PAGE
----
New Year, New Goals


Over the course of the last few years, sewing has become a passion of mine in a way I had never expected. When I first asked my mom to teach me how to sew at the age of 17, I never had expected that five years later that 75% of the garments in my closet would be made by me.

What bolstered me to keep up with this hobby of mine was my love of dressing retro and the inability to purchase ready-to-wear ensembles because: I’m way too particular with my style, very rarely can find my size and let’s be honest, most reproduction and true vintage clothes are really expensive!

I felt inspired to jump out of the norm of skinny jeans and baggy t shirts with the help of pictures floating around Pinterest. It helped me discover lovely blogs of women of today who wore dresses with matching hats and gloves. I discovered black and white photos of women walking down the streets in swishy skirts and confident smiles and candid shots of the women of Old Hollywood in their everyday attire. 566FFB89-E62C-4ACE-B591-20EF2D998F8BI loved it all and soon began to develop my aesthetic within the realm of the retro style.

Last year I made it my goal to expand my sewing skills and explore new techniques, new fabrics and new types of outfits. I made my first ball gown, my first swimsuit and my first dirndl! I made a handful of special occasion dresses and a selection of skirts and pants.

However, as my style is progressing, I’m wanting to wear more authentic-looking 1950s outfits that are casual and comfortable to walk down the streets with but still show off who I am. I referred back to the images I had pinned on Pinterested that had inspired me, and I realized my closet was lacking completed, matching ensembles. It was popular then to own outfits such as a matching jacket and skirt, a shirt’s collar that was the same fabric as the pants, a coat that matches the hat and so on.

Therefore, this year I want to work on creating outfits that perfectly go together. I want to revive the beautiful outfits worn by woman of the past. To breathe life back into these incredible designs and show how downright creative fashion designers were 70, 60 years ago. 3F08FFC5-FD39-4973-B5FA-E935EE4038A9E809AF4D-31CF-4ADE-8266-3E912B712031

The First Project of 2018 


For my first outfit of the year, I was inspired by Lauren Bacall. She has always been one of my favorite style icons. I adore how her feminine outfits showcased strength and confidence, was fashion forward yet had a relaxed, comfortable element to them.

I love her usage of dramatic bishop sleeves, so I created an outfit inspired from this one 8A7E0B08-649E-4139-B2A3-DC484F602B07

This outfit gave me the perfect opportunity to whip out Simplicity’s newly reproduced pattern on sleeves and try out the 3/4 length (A). 346249DD-3E8E-45A5-BAE2-B72C2A0D3F57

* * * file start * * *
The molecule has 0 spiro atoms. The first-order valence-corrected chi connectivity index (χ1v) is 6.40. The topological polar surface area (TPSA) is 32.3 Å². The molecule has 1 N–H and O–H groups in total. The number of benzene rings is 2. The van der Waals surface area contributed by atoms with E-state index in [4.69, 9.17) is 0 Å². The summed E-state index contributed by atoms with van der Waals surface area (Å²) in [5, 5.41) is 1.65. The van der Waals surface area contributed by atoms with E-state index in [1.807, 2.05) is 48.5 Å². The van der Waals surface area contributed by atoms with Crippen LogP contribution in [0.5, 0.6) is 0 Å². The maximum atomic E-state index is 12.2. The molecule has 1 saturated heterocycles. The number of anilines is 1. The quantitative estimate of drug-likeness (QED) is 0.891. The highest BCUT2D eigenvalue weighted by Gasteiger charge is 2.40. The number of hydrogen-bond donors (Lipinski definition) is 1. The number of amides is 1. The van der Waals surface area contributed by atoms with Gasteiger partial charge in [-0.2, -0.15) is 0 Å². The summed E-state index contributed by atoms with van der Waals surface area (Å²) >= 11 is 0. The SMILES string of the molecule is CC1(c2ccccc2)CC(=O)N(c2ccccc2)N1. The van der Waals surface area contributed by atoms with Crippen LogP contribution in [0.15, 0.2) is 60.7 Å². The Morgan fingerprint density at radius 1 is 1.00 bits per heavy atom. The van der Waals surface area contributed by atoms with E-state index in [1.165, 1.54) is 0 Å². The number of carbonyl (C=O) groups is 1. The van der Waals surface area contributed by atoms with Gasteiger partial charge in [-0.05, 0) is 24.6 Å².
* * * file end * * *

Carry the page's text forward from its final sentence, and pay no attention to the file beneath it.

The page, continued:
In fact, I had to whip out a lot of new patterns, because I had to mix many of them to get the look that I wanted! For the blouse, I used an actual vintage
pattern – Simplicity 4676 – and replaced the pussy bow with a basic collar ( but one day I will make that blouse again with the bow!). The dress, which is a powder blue corduroy, was created from Vogue’s reproduction pattern 8789 for the top and I swapped the full skirt for a basic pencil skirt. And of course, I added side seam pockets.4D1DA016-9266-4ED6-ABA8-BC36BB7319AC2F97E321-DCD4-4A2A-B1F9-74DCECAE752E8F364EE9-272D-4191-B6B5-D09C2B9BD6FC2B3C96C9-58BB-4859-A5D6-7DA1D9AEF840

I’m very happy with the outcome. The pattern mixing and the fabric I utilized were extremely challenging, but it’s all worth it in the end. There’s little things that I’m not fully fond of, such as how large the sleeves cuffs turned out to be, despite me doubling the seam allowance. I also am uncertain about the center back zipper, just because it looked so noticeable. However, I really hate wiggling into side seam zippers, so.

I think that this is a great start to an exciting year. There will be changes in my personal life as well as changes to my wardrobe, and I cannot wait to see how both of them will progress!

Until next time,

Cheers, darlings!

My Sabrina-Inspired Gown


IMG_0786I made it my resolution this year that I would truly challenge myself as a seamstress. I wanted to push myself to expand my creativity, learn new techniques and patterns and hone in on my skills. I think towards the end of the year, I’ll make a post about all the articles of clothing that I’ve made for 2017 that had exposed new elements for me to learn.

A few years ago, my mom bought me 3 yards of a beautiful embroidered satin. I fell in love with it, but fretted that I’d never be able to use it. It’s quite fancy-schmancy and I don’t have many events to go to that requires satin.

Until now! The Air Force Ball happens every other year and this year they were celebrating 70 years. So what better time to remind my husband that we never had our chance at prom due to our long distance relationship? 😉


My first attempt to sketch my designs to help me visualize better all the ideas that pop in my head. I’m not good at drawing, but I found the whole process to be a a great stress reliever

I eagerly pulled out the satin from the bottom of my fabric stash and began designing. First and foremost, I loved the popular 1950s concept of belted evening gowns and an overskirt. I used the overskirt pattern from Gertie’s B6353. I had it gathered at the waist and sewn onto the belt. That way I could take it off whenever I needed to.